FINDING THE PERFECT SPOT
The old tavern landed in a perfect spot among a patch of cedar trees. It was set on a temporary foundation of blocks while the team devised a plan for their next steps. The building would need a solid foundation, one like it first had 200 years ago, and one that will keep it firmly planted for the next 200 years.
A pile of rock lay just beyond the building that will be used as part of the foundation and for a chimney. Local Lynnville resident, Rick Taylor, salvaged the rock from an old home years ago and had been holding onto it until the right purpose came along. Once he realized this old building was the perfect recipient, he hauled the heavy-weighted rock himself up to the farm.
Meanwhile, Colonel noticed one of the support beams underneath didn’t fair well on the trip. It was rotted out and falling apart and needed to be replaced.
So what were they going to do? Stopping in at the Home Depot for a board was not in the plan. Colonel picked out a cedar tree right on the farm, cut it, then sent it off to the sawmill and brought it back ready to be finished.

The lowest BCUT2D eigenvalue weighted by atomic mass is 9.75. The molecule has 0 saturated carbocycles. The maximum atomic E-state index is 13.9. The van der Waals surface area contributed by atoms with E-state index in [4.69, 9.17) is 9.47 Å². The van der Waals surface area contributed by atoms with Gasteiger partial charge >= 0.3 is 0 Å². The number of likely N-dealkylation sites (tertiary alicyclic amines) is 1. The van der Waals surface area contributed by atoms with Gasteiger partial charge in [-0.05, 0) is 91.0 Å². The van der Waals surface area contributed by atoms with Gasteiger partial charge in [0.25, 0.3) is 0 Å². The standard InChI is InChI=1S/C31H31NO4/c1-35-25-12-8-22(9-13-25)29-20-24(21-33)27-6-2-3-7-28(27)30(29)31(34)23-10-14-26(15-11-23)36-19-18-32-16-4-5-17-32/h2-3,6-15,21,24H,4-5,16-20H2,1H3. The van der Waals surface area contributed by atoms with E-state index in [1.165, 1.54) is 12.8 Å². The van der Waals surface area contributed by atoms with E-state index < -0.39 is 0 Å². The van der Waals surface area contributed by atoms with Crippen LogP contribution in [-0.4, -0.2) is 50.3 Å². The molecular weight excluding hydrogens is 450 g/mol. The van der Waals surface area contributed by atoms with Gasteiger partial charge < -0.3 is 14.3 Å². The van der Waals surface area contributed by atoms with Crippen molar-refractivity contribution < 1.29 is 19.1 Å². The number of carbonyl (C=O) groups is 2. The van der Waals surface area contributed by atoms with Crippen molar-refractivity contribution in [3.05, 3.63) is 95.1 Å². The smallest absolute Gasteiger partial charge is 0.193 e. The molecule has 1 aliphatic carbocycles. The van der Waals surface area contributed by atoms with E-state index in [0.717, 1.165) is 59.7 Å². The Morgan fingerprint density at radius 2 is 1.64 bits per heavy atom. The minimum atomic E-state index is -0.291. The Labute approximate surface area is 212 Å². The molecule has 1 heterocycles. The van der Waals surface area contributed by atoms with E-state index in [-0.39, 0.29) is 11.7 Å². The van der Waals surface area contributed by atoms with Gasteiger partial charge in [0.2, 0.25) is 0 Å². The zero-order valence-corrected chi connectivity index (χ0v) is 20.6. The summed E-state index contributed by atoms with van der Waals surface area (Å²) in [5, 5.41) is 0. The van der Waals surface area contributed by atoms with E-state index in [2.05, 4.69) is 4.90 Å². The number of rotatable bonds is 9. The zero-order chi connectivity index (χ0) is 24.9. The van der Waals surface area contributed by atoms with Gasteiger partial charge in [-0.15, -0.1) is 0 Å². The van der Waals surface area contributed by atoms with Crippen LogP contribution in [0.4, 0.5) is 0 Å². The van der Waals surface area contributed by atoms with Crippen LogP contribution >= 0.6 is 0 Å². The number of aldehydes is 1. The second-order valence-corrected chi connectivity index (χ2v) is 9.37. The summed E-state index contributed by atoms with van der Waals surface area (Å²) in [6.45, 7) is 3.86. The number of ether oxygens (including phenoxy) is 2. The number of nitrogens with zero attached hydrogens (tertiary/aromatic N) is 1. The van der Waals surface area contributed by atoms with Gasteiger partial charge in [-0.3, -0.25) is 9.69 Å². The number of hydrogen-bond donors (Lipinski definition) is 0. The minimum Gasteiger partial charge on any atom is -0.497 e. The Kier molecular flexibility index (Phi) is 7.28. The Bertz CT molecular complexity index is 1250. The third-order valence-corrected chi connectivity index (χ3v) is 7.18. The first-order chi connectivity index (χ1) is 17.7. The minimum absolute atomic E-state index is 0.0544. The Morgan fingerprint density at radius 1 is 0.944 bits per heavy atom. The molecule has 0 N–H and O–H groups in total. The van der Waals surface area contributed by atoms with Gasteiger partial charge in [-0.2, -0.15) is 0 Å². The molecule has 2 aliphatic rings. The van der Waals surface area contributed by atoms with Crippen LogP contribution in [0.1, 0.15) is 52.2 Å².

WITH THE HELP OF A CEDAR TREE
Colonel inspects the trees on the farm, and finds “the one” and then he and Payton carefully cut it down.
After a trip to the lumber yard, the large cedar tree was transformed into a new support beam for the tavern.
PREPARING THE BUILDING
A board made from the cedar tree was installed on the side for temporary support while the building was prepared to be set on the permanent pillars. An old railroad jack was used to support and move the building.
Colonel delivers the new cedar beam as Cory helps place it beside the tavern to get ready to install it.
Colonel always knows how to find the fun in restoration.
Colonel demonstrates hand hewing with an axe like they did in the 19th Century. After cutting the tree down, hand hewing with a broad axe or adze was done to shape the log. This time around, we have the convenience of a sawmill to ready the log for use. Though, it was Payton and Cory that cut the square notches into the beam to fit the under the building.
When determining where the building sits level, an old-fashioned water hose does the trick. Colonel demonstrates how it works by matching the water level on either end.
How do you know if it’s level or not? “If a guy riding by on a loping mule can’t tell, than it’s ok,” explains Colonel.
Payton and Cory’s craftsmanship already shows as the beam is strategically placed on the tavern’s permanent rock pillars.
We’re off to a great beginning as the tavern has been set on its new foundation.